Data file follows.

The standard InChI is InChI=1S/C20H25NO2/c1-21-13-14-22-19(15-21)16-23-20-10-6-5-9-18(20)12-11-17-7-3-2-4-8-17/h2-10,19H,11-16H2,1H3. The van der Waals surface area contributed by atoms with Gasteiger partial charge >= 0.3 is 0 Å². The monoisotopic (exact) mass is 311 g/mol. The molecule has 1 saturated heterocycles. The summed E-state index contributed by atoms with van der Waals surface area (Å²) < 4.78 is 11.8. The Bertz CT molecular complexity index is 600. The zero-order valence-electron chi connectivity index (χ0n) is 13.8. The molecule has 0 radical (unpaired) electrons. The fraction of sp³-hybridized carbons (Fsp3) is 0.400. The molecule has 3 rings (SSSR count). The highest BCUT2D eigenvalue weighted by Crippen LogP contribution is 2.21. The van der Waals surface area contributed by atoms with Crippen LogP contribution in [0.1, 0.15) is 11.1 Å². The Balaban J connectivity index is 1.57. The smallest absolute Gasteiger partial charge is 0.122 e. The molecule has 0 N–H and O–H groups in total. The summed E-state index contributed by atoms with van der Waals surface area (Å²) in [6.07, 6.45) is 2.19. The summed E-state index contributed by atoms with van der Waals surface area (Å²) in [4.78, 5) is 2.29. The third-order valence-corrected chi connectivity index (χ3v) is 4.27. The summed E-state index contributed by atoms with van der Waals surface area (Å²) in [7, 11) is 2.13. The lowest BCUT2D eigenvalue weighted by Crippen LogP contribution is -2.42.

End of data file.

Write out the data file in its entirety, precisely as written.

The standard InChI is InChI=1S/C20H25NO2/c1-21-13-14-22-19(15-21)16-23-20-10-6-5-9-18(20)12-11-17-7-3-2-4-8-17/h2-10,19H,11-16H2,1H3. The van der Waals surface area contributed by atoms with Gasteiger partial charge >= 0.3 is 0 Å². The monoisotopic (exact) mass is 311 g/mol. The molecule has 1 saturated heterocycles. The summed E-state index contributed by atoms with van der Waals surface area (Å²) < 4.78 is 11.8. The Bertz CT molecular complexity index is 600. The zero-order valence-electron chi connectivity index (χ0n) is 13.8. The molecule has 0 radical (unpaired) electrons. The fraction of sp³-hybridized carbons (Fsp3) is 0.400. The molecule has 3 rings (SSSR count). The highest BCUT2D eigenvalue weighted by Crippen LogP contribution is 2.21. The van der Waals surface area contributed by atoms with Crippen LogP contribution in [0.1, 0.15) is 11.1 Å². The Balaban J connectivity index is 1.57. The smallest absolute Gasteiger partial charge is 0.122 e. The molecule has 0 N–H and O–H groups in total. The summed E-state index contributed by atoms with van der Waals surface area (Å²) in [6.07, 6.45) is 2.19. The summed E-state index contributed by atoms with van der Waals surface area (Å²) in [4.78, 5) is 2.29. The third-order valence-corrected chi connectivity index (χ3v) is 4.27. The summed E-state index contributed by atoms with van der Waals surface area (Å²) in [7, 11) is 2.13. The lowest BCUT2D eigenvalue weighted by Crippen LogP contribution is -2.42.